Lung cancer is much more common among men than in women. It is also more prevalent in developed nations, including the United States, Canada, and the European Union, which have higher cigarette availability and smoking rates. The incidence of lung cancer in these countries was 1.6 million cases in 2008, with 1.4 million deaths.

However, this figure does not account for the fact that more people are dying from lung cancer in less-developed countries. For example, the incidence of lung cancer in Asian, Latin American, and African countries is approximately twice that of their white counterparts.

Health consequences of second-hand smoke

Second-hand smoke exposes children and adults to toxic chemicals that are harmful to their health. The chemicals cause damage to their lungs and nose. They are also associated with diseases such as asthma and bronchitis. Children who are exposed to second-hand smoke often have respiratory problems and cough more often. They are also more likely to develop heart disease and lung cancer.

People who are regularly exposed to second-hand smoke may be unaware of the risks to their health. Typically, they do not undergo any tests. However, doctors can perform tests on their patients to determine their exposure levels. They can also perform a pulmonary function test to measure damage to lung tissue. This type of test can help determine if second-hand smoke exposure is the cause of other health problems.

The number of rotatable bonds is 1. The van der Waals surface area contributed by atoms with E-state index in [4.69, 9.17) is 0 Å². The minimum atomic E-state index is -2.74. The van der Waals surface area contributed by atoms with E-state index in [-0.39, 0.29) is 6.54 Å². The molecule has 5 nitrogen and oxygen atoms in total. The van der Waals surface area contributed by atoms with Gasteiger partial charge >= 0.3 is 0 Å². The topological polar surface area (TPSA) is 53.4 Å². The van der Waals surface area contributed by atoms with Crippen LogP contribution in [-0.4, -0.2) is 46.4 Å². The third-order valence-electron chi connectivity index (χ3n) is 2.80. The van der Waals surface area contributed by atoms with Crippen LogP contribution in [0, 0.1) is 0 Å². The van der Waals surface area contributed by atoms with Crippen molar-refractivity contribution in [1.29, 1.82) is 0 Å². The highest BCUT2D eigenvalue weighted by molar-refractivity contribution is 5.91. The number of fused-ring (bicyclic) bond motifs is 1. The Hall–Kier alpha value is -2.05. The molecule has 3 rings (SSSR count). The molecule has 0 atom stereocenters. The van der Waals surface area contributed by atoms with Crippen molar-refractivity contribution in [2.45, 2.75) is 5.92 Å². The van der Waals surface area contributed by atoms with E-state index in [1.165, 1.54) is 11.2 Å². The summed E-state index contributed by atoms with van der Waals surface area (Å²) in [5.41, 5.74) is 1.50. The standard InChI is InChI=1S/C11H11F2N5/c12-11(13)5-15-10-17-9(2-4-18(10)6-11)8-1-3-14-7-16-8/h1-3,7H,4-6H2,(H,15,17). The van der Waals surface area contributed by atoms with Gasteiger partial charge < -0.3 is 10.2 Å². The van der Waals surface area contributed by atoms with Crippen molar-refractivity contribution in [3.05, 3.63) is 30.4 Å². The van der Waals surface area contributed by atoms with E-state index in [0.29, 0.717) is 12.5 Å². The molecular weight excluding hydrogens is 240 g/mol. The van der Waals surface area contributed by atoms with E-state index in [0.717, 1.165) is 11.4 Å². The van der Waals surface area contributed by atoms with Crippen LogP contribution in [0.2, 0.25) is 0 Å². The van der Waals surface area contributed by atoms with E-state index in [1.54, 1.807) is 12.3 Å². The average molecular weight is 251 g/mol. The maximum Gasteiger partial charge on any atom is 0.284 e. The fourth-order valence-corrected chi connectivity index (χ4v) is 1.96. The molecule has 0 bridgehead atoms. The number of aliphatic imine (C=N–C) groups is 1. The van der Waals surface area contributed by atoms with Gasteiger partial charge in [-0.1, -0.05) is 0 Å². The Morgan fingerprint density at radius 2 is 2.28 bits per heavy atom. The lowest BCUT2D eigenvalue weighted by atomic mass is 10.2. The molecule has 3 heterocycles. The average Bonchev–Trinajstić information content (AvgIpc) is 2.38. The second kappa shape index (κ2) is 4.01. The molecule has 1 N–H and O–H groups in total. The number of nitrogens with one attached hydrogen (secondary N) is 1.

Heart disease

Cigarette smoke contains a variety of chemicals that have been shown to promote cardiovascular disease, including atherosclerosis, thrombosis, and vascular disease. Smoking triggers the aggregation of platelets, an inflammatory process, and activation of the coagulation system. These changes in the blood vessels’ physiology and composition lead to the development of atherosclerosis.

While smoking is not the only contributor to CVD, it is the primary cause. Tobacco use has been linked to higher mortality rates for cardiovascular disease. The aging population and growth of the global population make tobacco use a huge problem. Ultimately, this makes tobacco control imperative. According to the World Health Organization (WHO), reducing tobacco use will prevent the onset of tobacco-related CVD.

Atherosclerosis

Atherosclerosis is a tobacco-related disease and is associated with a high risk of cardiovascular disease. Current smoking, and exposure to environmental tobacco smoke (ETS), is associated with increased risk of atherosclerosis. It is particularly important to stop smoking to reduce your risk of cardiovascular disease.

Smoking causes more than 6 million deaths worldwide, and in the U.S., it is responsible for nearly half of these deaths. Second-hand smoke is responsible for an additional 10% of deaths. Several epidemiological studies have shown that smoking increases the risk of heart disease and stroke. Other studies have indicated that even smokeless tobacco or low-tar cigarettes increase the risk of heart disease.

In general, passive smoking increases the risk of cardiovascular disease by 30%, while active smoking increases the risk by 80%.